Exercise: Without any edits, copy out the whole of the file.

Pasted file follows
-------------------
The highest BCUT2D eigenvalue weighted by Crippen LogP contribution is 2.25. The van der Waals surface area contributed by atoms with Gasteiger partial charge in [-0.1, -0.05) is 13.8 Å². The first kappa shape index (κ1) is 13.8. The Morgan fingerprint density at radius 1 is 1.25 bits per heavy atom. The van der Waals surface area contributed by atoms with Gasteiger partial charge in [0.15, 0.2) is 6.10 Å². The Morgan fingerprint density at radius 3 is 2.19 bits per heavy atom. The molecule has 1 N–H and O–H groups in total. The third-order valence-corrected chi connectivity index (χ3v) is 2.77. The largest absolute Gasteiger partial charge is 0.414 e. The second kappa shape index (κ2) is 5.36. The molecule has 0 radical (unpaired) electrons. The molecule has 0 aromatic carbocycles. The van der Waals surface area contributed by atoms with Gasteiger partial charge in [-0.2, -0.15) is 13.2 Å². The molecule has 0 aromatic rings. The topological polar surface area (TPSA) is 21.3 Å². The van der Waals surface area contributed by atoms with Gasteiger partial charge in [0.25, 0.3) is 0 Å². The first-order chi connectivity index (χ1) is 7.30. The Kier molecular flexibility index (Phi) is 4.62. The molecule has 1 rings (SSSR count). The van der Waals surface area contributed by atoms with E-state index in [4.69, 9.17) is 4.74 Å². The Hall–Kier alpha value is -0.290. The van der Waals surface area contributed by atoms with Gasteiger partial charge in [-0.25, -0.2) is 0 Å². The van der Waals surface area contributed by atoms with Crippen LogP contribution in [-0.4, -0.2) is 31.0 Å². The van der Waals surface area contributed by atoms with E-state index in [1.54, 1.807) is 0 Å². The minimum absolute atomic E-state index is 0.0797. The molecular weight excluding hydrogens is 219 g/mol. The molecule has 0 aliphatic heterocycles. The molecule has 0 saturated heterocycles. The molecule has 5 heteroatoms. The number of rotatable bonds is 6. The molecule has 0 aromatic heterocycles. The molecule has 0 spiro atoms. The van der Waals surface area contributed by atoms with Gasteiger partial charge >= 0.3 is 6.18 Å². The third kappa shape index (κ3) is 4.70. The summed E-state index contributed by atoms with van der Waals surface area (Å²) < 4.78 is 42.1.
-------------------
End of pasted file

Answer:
The highest BCUT2D eigenvalue weighted by Crippen LogP contribution is 2.25. The van der Waals surface area contributed by atoms with Gasteiger partial charge in [-0.1, -0.05) is 13.8 Å². The first kappa shape index (κ1) is 13.8. The Morgan fingerprint density at radius 1 is 1.25 bits per heavy atom. The van der Waals surface area contributed by atoms with Gasteiger partial charge in [0.15, 0.2) is 6.10 Å². The Morgan fingerprint density at radius 3 is 2.19 bits per heavy atom. The molecule has 1 N–H and O–H groups in total. The third-order valence-corrected chi connectivity index (χ3v) is 2.77. The largest absolute Gasteiger partial charge is 0.414 e. The second kappa shape index (κ2) is 5.36. The molecule has 0 radical (unpaired) electrons. The molecule has 0 aromatic carbocycles. The van der Waals surface area contributed by atoms with Gasteiger partial charge in [-0.2, -0.15) is 13.2 Å². The molecule has 0 aromatic rings. The topological polar surface area (TPSA) is 21.3 Å². The van der Waals surface area contributed by atoms with Gasteiger partial charge in [0.25, 0.3) is 0 Å². The first-order chi connectivity index (χ1) is 7.30. The Kier molecular flexibility index (Phi) is 4.62. The molecule has 1 rings (SSSR count). The van der Waals surface area contributed by atoms with E-state index in [4.69, 9.17) is 4.74 Å². The Hall–Kier alpha value is -0.290. The van der Waals surface area contributed by atoms with Gasteiger partial charge in [-0.25, -0.2) is 0 Å². The van der Waals surface area contributed by atoms with Crippen LogP contribution in [-0.4, -0.2) is 31.0 Å². The van der Waals surface area contributed by atoms with E-state index in [1.54, 1.807) is 0 Å². The minimum absolute atomic E-state index is 0.0797. The molecular weight excluding hydrogens is 219 g/mol. The molecule has 0 aliphatic heterocycles. The molecule has 0 saturated heterocycles. The molecule has 5 heteroatoms. The number of rotatable bonds is 6. The molecule has 0 aromatic heterocycles. The molecule has 0 spiro atoms. The van der Waals surface area contributed by atoms with Gasteiger partial charge >= 0.3 is 6.18 Å². The third kappa shape index (κ3) is 4.70. The summed E-state index contributed by atoms with van der Waals surface area (Å²) < 4.78 is 42.1.